The OCZ Z-Drive R4 PCI Express SSD contains eight SandForce SF-2281 processors, 128 pieces of NAND flash memory and a Superscale Storage Controller. If ever a MONSTER storage device was created, the R4 definitely answers that call.
In fact, a simple review just doesn’t seem appropriate for the OCZ Z-Drive R4 (Z-R4). Let’s throw it in the ring against FUSION-IO’s ioDrive Duo (io-D), see who can go all twelve rounds and emerge the true heavyweight champion. Let the storage wars begin!
OCZs track record over the past few years shows them to be no less than a leader in SSD innovation and much of what they have accomplished has yet to be matched by their competition. The RevoDrive line of PCI Express SSDs is a perfect example as it still has no competition for its performance and price. Currently, OCZ seems to have revamped the industries idea of what a hybrid drive should be and will soon be releasing the RevoDrive Hybrid, capable of 910MB/s read and 810MB/s write performance. If that weren’t enough, they have they have also just announced the new Synapse Cache 6Gbps SSD line which will again revolutionize the way we interact with hard drives.
OCZ continues to answer consumer demand for higher performance, yet again, by hooking the PC enthusiast (or ‘prosumer’) with the Revo 3 line and it appears that they are now setting their sites on the enterprise market with the new Z-Drive PCI Express solid state drive.
One could easily argue that they have already done that with with their RevoDrive 3×2 series that we recently reviewed, however, it seems that speeds of 1.5GB/s read, 1.25GB/s write and 200,000 IOPS at 4k aligned random disk access simply aren’t enough. The introduction of the Z-R4 sees OCZ doubling performance once again and almost appearing to ready to move in on the PCI Express SSD marketshare presently controlled by FUSION-IO.
You won’t find a publicly available price for the Z-R4 anywhere and I can add that many hours of trying to manipulate OCZ executives has met with little success as well. The Z-R4 is an enterprise product and will be built to specifications as detailed by each customer. OCZ will, however, be building a standard preconfigured set of Z-Drives available for immediate purchase through their enterprise distributors. We are told that direct customers can immediately meet with the OCZ Enterprise Sales Team as the Z-R4 is sampling today.
What we can say is that the Z-R4 sells for approximately $7/GB, a price less than half of that of the io-D which stands at over over $15/GB. This can become a ‘no brainer’ for enterprise clients when they consider the ‘cost per IOP’ in comparing the Z-R4 to any PCIe or traditional rotational base storage array solution. Now, throw in the fact that the Z-Drive is a bootable solution whereas the io-D is not and the Z-Drive takes ‘Round One’ hands down.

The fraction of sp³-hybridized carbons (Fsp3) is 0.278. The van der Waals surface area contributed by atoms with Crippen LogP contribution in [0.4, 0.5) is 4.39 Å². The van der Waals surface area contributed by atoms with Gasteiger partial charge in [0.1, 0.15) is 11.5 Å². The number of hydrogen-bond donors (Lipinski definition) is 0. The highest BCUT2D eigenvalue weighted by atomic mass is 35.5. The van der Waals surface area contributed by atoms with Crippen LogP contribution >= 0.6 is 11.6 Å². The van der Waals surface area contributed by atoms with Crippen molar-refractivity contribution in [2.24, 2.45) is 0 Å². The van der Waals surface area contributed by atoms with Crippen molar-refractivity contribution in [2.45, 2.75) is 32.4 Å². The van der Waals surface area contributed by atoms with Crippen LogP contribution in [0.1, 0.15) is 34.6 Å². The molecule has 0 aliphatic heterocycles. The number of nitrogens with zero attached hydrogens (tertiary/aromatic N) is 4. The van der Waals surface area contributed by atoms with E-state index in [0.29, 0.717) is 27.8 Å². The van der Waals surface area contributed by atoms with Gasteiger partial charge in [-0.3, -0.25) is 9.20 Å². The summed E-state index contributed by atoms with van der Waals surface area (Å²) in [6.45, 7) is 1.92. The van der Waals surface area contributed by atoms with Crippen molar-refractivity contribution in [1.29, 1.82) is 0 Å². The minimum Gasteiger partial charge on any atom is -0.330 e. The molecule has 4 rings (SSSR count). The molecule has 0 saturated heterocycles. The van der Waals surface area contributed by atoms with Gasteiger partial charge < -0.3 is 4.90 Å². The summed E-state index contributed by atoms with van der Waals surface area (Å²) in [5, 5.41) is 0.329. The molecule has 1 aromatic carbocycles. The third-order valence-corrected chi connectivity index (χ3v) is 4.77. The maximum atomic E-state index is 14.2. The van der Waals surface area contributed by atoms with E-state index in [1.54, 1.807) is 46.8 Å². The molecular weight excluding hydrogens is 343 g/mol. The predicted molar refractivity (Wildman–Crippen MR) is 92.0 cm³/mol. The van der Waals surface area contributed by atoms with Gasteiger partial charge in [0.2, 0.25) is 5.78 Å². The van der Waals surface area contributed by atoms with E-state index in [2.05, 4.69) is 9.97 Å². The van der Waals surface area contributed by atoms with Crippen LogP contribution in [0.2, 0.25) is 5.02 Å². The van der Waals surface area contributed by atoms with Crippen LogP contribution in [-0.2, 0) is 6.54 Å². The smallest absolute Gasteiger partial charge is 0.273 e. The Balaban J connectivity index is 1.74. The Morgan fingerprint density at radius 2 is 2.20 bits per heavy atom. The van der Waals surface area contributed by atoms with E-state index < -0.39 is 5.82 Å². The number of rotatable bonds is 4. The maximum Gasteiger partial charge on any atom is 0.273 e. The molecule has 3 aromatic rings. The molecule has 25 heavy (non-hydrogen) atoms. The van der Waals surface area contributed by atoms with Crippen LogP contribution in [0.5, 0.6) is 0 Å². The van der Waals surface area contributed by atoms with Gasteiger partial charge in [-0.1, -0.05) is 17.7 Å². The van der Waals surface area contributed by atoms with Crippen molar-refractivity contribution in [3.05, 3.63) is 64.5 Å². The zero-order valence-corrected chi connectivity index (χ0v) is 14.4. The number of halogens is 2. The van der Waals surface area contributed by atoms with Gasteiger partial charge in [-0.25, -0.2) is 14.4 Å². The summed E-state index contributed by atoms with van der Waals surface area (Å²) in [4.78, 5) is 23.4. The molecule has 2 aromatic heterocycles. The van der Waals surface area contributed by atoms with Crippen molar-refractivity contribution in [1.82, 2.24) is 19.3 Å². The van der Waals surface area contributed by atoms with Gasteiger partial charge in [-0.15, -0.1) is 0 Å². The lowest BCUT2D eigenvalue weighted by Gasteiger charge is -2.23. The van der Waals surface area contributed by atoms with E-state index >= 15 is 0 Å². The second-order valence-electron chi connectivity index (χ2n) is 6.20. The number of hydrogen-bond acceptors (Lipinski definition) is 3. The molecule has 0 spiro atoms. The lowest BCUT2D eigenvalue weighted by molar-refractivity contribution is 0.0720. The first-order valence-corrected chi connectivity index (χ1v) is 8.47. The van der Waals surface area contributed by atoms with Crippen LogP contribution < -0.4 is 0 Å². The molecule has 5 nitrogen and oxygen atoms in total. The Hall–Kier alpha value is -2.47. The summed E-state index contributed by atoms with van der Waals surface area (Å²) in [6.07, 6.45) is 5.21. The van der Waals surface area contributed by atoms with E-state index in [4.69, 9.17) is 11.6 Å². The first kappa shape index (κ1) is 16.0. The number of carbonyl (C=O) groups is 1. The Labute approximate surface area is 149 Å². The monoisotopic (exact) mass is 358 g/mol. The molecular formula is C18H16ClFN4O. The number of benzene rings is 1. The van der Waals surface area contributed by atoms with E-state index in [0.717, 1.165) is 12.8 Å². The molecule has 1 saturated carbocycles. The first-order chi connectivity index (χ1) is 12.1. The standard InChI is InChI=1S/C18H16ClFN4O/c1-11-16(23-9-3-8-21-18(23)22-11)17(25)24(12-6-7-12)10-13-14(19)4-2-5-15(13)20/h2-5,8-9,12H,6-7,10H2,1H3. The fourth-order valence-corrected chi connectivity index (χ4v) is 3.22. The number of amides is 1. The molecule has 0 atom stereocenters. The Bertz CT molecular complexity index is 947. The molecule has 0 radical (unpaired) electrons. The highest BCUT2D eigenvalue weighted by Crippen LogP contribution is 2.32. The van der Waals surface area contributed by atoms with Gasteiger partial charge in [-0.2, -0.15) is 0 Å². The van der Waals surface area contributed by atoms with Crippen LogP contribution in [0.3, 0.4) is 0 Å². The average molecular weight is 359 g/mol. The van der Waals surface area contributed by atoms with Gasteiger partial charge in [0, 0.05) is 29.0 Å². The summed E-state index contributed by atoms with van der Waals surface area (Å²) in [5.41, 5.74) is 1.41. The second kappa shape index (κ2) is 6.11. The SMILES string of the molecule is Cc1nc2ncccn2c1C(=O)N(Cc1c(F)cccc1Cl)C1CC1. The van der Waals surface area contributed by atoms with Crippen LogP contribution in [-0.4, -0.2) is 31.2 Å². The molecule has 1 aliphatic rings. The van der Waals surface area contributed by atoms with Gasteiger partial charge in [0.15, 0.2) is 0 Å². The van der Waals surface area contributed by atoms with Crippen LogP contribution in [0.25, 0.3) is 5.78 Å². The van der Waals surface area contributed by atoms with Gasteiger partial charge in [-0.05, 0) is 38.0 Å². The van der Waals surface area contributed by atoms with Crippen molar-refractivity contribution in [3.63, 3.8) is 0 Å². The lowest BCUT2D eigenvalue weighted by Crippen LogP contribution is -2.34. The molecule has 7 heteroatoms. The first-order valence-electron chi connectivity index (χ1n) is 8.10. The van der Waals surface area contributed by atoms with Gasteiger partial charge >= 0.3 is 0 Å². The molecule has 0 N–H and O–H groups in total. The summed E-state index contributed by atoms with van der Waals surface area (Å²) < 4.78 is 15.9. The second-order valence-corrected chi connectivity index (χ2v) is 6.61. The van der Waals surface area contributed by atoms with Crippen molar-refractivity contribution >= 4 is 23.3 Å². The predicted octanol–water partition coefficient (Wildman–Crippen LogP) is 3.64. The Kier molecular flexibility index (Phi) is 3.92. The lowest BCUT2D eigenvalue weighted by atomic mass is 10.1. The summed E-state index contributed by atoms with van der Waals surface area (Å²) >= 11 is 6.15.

That’s just the beginning as OCZ can easily configure the Z-R4 with two of their Superscale Storage Controllers and double performance to 5.6GB/s read and write with 1.2 million IOPS at 4k random write aligned disk access. Is there really a need for anything that fast?
The FUSION-IO ioDrive Duo specifications describe 1.5GB/s read and write performance with 4k random aligned write disk access of 250,000 IOPS.
WARRANTY AND CONFIGURATION
The Z-R4 comes with a three year warranty and is available in several configurations to include C or R Series, half or full height form factor, eMLC, MLC or SLC NAND flash memory, as well as single or dual Superscale Storage Controllers. Its sizes start at 300GB (depending on configuration) and stretch as high as 3.2TB. Initial specifications describe the R Series as having Power Fail Protection and DataWrite Assurance Technology whereas the C Series does not. Our test sample is the C Series.
SCSI AND TRIM
The Z-R4, as well as the new Revo lines, is based on SCSI (Small Computer Systems Interface) technology and is not a ‘RAID’ configuration as many seem to be stating. Both the Z-R4 and Revo lines support TRIM, however the present Microsoft Windows Storport architecture does not support SCSI UNMAP or TRIM. As a result, TRIM does not function in any of these drives as the commands are not generated by the OS for the Z-R4 execute.
From a personal viewpoint, TRIM has become secondary in nature and probably unnecessary, in any case, due to the excellent ‘garbage collection’ abilities we are seeing in SandForce hardware. The initial Revo and Revo x2 lines are a perfect example, all of which still maintain excellent performance through heavy use despite their lack of TRIM.
VCA 2.0 (Virtual Controller Architecture) is OCZs ‘Crown Jewel’ so to speak and you won’t see it made available to other manufacturers any time soon. Both the Z-R4 and Revo 3 lines contain VCA 2.0 and, similar to SandForce’s secret to SSD storage compression, this is a concept not easily explained to the average reader. We provided a brief explanation in our RevoDrive 3×2 Review and OCZ offers a VCA FAQ Page to assist as well.